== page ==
iTunes Political Correctness Gone Mad

This is utterly ridiculous… I just noticed that iTunes, in its wisdom, has replaced the cover artwork of The Pros and Cons of Hitch-hiking (Roger Waters) with a version where the woman has a black block across her bum, thus:


How ludicrous can political correctness get?

A bum looks like this (for the benefit of Apple’s censors, who clearly have trouble with this concept):real

And while we’re at it, they don’t even offer me artwork for Indelibly Stamped (Supertramp). Guys, it looks like this, with tits:stamped


9 Responses to iTunes Political Correctness Gone Mad

  1. Pete says:

    That is very sad.

    I don’t even know what iTunes is, but it’s probably run by the same people who bring us BBC Entertainment.

  2. Ulaca says:

    Looking at that picture I’m still trying to work out the cons of hitch-hiking.

  3. Don says:

    In America, that black box was put over her butt on the cover within a week of the record coming out. My brother bought Pros and Cons the day it came out, and his cover was uncensored, but very quickly those black barred versions turned up. I have a sealed, uncensored copy I bought off Ebay, and I also have a cassette version.

  4. skreader says:

    I don’t think it’s “political correctness” it looks to me like old-fashioned censorship against naked bodies.

  5. Phil says:

    the political loons are trying to close down any expression of our ‘human-ness’ ! This is crazy, what’s next on their list ?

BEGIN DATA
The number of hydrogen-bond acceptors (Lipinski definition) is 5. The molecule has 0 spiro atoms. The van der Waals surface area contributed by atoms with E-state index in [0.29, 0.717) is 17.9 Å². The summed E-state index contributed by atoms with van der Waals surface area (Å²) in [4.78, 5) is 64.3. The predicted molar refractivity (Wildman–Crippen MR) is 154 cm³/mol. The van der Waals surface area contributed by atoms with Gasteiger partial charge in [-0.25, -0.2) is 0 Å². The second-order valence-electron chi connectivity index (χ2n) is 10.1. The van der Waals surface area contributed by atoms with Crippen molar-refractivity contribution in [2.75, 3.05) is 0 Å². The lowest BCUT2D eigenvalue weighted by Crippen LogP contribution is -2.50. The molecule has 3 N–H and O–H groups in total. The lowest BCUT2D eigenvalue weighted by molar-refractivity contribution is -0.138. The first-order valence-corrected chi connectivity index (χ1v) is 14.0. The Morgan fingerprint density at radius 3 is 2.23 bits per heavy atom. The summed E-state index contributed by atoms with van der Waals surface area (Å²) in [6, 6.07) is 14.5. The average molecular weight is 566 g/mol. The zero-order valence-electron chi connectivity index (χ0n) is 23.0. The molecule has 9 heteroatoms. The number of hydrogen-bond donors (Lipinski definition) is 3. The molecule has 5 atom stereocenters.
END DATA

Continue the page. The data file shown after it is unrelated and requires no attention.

6. Slacks says:

    It’s neither censorship nor political correctness from iTunes !
    It’s just YOUR IGNORANCE of history, and you should learn a little more before barking.
    At the time of its release in the US, during the 80’s (sorry, don’t remember the date and time …) the original album of Roger Waters was rapidly modified, because it simply infringed the law in the US. It’s as simple as this.
    iTunes or any “censorship” has nothing to do with this. If you prefer the original cover, just google it …

  7. Alldaywatcher says:

    Slacks, if that’s true then it’s even worse.
    A law against art nude. How sad.

  8. Don says:

    Release date in the U.S. was May 7, 1984. Amusing that Slack had time to hit the caps lock to type “YOUR IGNORANCE” but not to look that date up.
    I’ve come up with a word — anonymosity — to describe the random rudeness on the net.

  9. smog says:

    Indeed – and enshrining censorship in law doesn’t stop it being censorship. It is one of the rather sad facets of American society that they have such hangups about the human body.

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